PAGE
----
Speaking in tongues: Faith's language barrier?

On a wave of emotion, the man at the front of the church broke into a language only he and his God could understand.
“Ah le ah ne al la ne,” said Bill Siordia, a worshiper at The Pentecostals of Pleasanton, a small congregation in the San Francisco Bay Area. With closed eyes and palms raised skyward, he continued in a whispered rush. “Ma ne ah ne ta la ah ka wa.”

Siordia, 44, a warehouse worker, was speaking in tongues, a form of verbal prayer scholars call glossolalia. For him ”” and a growing numbers of Christians worldwide ”” the experience is a direct means of communication with God that is a transcendent and crucial part of his faith.

“It is kind of a high,” Siordia said later, describing the most common form of speaking in tongues as an indecipherable expression of personal prayer and praise. “It is like being with the Lord. I feel that sense that everything is OK.”

This Sunday, Christians will celebrate Pentecost, when the Bible says God sent a “mighty wind” among Jesus’ disciples and they prayed in unknown languages. “And they were all filled with the Holy Spirit,” the Book of Acts says, “and began to speak in other tongues, as the Spirit gave them utterance.”

Though all Christians mark the day, only some speak in tongues. Those who do describe an immediate, ecstatic and personal experience of God. Those who do not have called it phony, weird and even dangerous.

Read it all.


Posted in * Christian Life / Church Life, Theology, Theology: Holy Spirit (Pneumatology)

128 comments on “Speaking in tongues: Faith's language barrier?

  1. Craig Stephans says:

    I thank God for the gift of speaking/prayer in tongues. It has been a powerful and much needed gift & weapon in my life.

    If anyone is interested in reading a brief paper I wrote about my experience and the Biblical background entitled “Why I speak in tongues” click on the post of that same title on my website http://www.craigstephans.wordpress.com.

  2. DonGander says:

    There are two things that modern Christianity needs more than anything else; speaking in tongues and obedience to Holy Scripture. Ah, that is true only if the first leads to the second.

    Our divorce rate indicates that we are willing to say, “Lord, Lord!” but we are not willing to do what the Lord commands us to do.

    Is Jesus LINO (Lord in name only)?

    God is bigger than His creation. God is greater than His gifts of the Spirit. May God send every gift in great abundance and may we indeed call, and make Him, Lord of our lives.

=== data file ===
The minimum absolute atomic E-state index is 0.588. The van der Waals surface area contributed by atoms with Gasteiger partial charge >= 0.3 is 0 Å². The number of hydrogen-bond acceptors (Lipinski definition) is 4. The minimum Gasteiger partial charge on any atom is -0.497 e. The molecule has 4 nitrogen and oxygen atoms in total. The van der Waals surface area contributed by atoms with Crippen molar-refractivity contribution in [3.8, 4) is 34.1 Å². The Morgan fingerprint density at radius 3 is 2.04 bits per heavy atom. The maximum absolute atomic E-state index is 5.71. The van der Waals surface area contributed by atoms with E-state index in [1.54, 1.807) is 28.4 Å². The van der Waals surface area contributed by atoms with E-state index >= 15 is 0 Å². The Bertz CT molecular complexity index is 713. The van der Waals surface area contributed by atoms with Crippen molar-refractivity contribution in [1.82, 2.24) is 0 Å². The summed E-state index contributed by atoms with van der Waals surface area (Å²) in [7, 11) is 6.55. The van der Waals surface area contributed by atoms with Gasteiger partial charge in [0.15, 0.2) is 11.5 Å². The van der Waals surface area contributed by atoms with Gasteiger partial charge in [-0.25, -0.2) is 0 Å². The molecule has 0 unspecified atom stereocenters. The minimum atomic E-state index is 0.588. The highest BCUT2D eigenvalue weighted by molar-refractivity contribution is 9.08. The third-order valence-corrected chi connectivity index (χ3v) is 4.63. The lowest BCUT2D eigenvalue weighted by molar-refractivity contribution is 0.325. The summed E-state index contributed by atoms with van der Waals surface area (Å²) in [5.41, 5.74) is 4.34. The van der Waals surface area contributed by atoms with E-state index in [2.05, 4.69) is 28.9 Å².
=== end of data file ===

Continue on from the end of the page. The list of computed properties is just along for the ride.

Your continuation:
3. Deja Vu says:

    I am wondering if someone who has had experience with glossolalia could help me with this: Is there is any connection between the gift of “speaking in tongues” and speaking a foreign language that could be used to share the Gospel?
    Do people who have the gift of glossolalia also learn foreign languages more easily?
    In the writings of the 6th century Pope Gregory the Great, he described a young man who seemed to die, and upon returning from the dead, could then speak in another language he had never spoken before, but it was a recognized contemporary language of the time.

  4. ruidh says:

    St. Paul warns about speaking in tongues without someone present with the gift of interpreting tongues. We often hear about the first, but rarely about the second.

  5. Shirley says:

    #4 ruidh, Paul is speaking about public speaking in tongues where there should be an interpretation lest those present not understand what is being said. However, there is also the private prayer language to which #1 refers that requires no interpretation. I belong to an intercessory prayer group where the leader gives messages in tongues and then provides the interpretation, but it is an intimate setting. St. Paul also said that he would that all spoke in tongues. It is a gift…a gift…of the Holy Spirit, not something one can do on his own.

  6. Philip Snyder says:

    Tounges can be a wonderful gift – one that I have never had – and it can bring a person closer to God.

    One thing a former Spiritual Director said to me is that we should never take pride in our spiritual gifts nor be envious of the gifts of others. Tounges can be a dangerous gift. Some people seem to think that receiving the gift of tounges means that you have “arrived” spirituall or are special. Most of those I’ve met that have received this gift don’t think so, but I know some who do.

    I thank God that some have received this gift and that it brings them closer to God and gives them a special means of communicating with Him.

    There are those who fake the gift out of a desire to “fit in” or show that they are just as spiritual as the others. Luckily, I don’t have to discern which are real and fake – I’ll leave that to someone with the gift of discernment and to God.